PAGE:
The Retail Delivery Coin Toss

Free delivery comes at a cost; so does buy online/pick up in store. Some retailers have decided to offer some options for getting customers’ purchases into their hands — while doing away with other ones. Some gambles might pay off ... others might run the risk of busting retailers this holiday season.


Walmart Embraces Mobile — And Gambles Against Free Home Delivery

Bucking the trend that so many retailers are embracing this holiday season of offering free delivery (both ways) on all purchases, regardless of price point, Walmart will be offering free home delivery of purchases over $50 only and instead driving customers to head to one of 4,500 retail locations across the U.S. to pick up their online orders in store.

A key component of this move is the integration of mobile into the customer pickup experience. Fernando Madeira, president of, recently told Talk Business & Politics about the retailer’s plans to use a mobile check-in to streamline the pickup experience. This service, which has been in place at Sam’s Club since June, allows customers to check in with their mobile phone when they arrive at the store alerting the pickup delivery team to retrieve the order and thus reducing wait times. Madeira said the mobile check-in function will be turned on in the retailer’s app on Nov. 1.

The retailer estimates that 75 percent of its online sales will come through mobile devices this holiday season, with over 210 million visits to its website through the app expected in November and December. Another addition to the app is a newly expanded “child’s toy wish list” feature, which allows parents to scan a toy from their child’s mobile wish list and share it with relatives. The retail industry will certainly be paying attention to see if the move pays off.


BOPIS: A Big Win Or A Potential Customer Service Nightmare For Retailers?

BOPIS (Buy Online Pickup In Store) is not just a fun acronym to say, it also represents a potential win for retailers looking to compete in on-demand delivery of online orders.

The idea is that by using existing labor, inventory structures and retail space, more retailers will be able to compete with the likes of Amazon in delivering online purchases to customers faster. But these aging infrastructures, which were never intended to field such a demand, are starting to break under the pressure, which is resulting in less-than-happy customers.

Spend Matters recently reported that major retailers are struggling to deliver seamless customer experiences for items purchased online and picked up in store. Nearly half of all orders purchased online and picked up in store face some service issues. This frustrating customer experience is not what retailers are looking to create as they compete for instant gratification and to come through for last-minute shoppers, thus earning potential loyalty points with consumers.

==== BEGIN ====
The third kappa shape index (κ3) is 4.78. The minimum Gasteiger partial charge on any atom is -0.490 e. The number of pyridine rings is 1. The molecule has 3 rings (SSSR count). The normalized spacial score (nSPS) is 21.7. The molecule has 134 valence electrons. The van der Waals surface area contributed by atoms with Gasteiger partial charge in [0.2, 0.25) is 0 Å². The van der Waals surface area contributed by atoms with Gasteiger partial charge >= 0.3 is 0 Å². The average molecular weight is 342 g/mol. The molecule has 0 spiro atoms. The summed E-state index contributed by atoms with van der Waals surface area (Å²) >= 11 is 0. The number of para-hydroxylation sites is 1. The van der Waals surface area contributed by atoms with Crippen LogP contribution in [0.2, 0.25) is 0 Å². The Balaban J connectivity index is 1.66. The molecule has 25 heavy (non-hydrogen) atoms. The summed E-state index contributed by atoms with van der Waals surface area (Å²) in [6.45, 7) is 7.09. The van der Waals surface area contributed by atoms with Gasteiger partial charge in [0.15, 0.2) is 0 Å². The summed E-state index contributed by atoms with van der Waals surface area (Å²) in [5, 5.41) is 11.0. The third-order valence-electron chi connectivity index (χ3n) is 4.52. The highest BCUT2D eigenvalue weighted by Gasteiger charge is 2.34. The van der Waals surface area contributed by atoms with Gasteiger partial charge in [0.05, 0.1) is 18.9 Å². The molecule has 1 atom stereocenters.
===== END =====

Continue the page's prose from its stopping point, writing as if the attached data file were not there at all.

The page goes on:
Research from StellaService Inc. shows that 61 percent of retailers that sell products online also offer BOPIS services, suggesting the trend is picking up steam. However, Spend Matters goes on to note that just 20 percent of retailers it interviewed were properly investing in growth strategies to link physical stores to eCommerce operations. While using existing systems to fulfill BOPIS order may save retailers money in the short term, these noncommittal strategies may come at a bigger cost in the form of unhappy customers.


The High Cost Of Retail Delivery

A recent Wall Street Journal report cited brewing trouble for retailers looking to fulfill orders faster this holiday season. With clothing purchases costing anywhere from $4–$10 to ship, the cost of building out new fulfillment models and adopting new technologies mounting profit margins for even the most successful online retailers are looking thin. Pricing will certainly be a prime factor in many large retailers’ online strategy.

Large retailers, including Target, Urban Outfitters and Pier 1 Imports, have all been big performers in the online retail space. Nevertheless, they have recently revealed that they still struggle with the high cost of delivery. The companies point to investments in technology and infrastructure needed to handle eCommerce fulfillment as weighing heavily on margins.

According to a survey of retailers released last December by JDA Software Group Inc., only 16 percent of retailers surveyed said they make a profit on eCommerce demand. “Profitability is the biggest challenge because costs are rising faster than revenue,” the report concluded.



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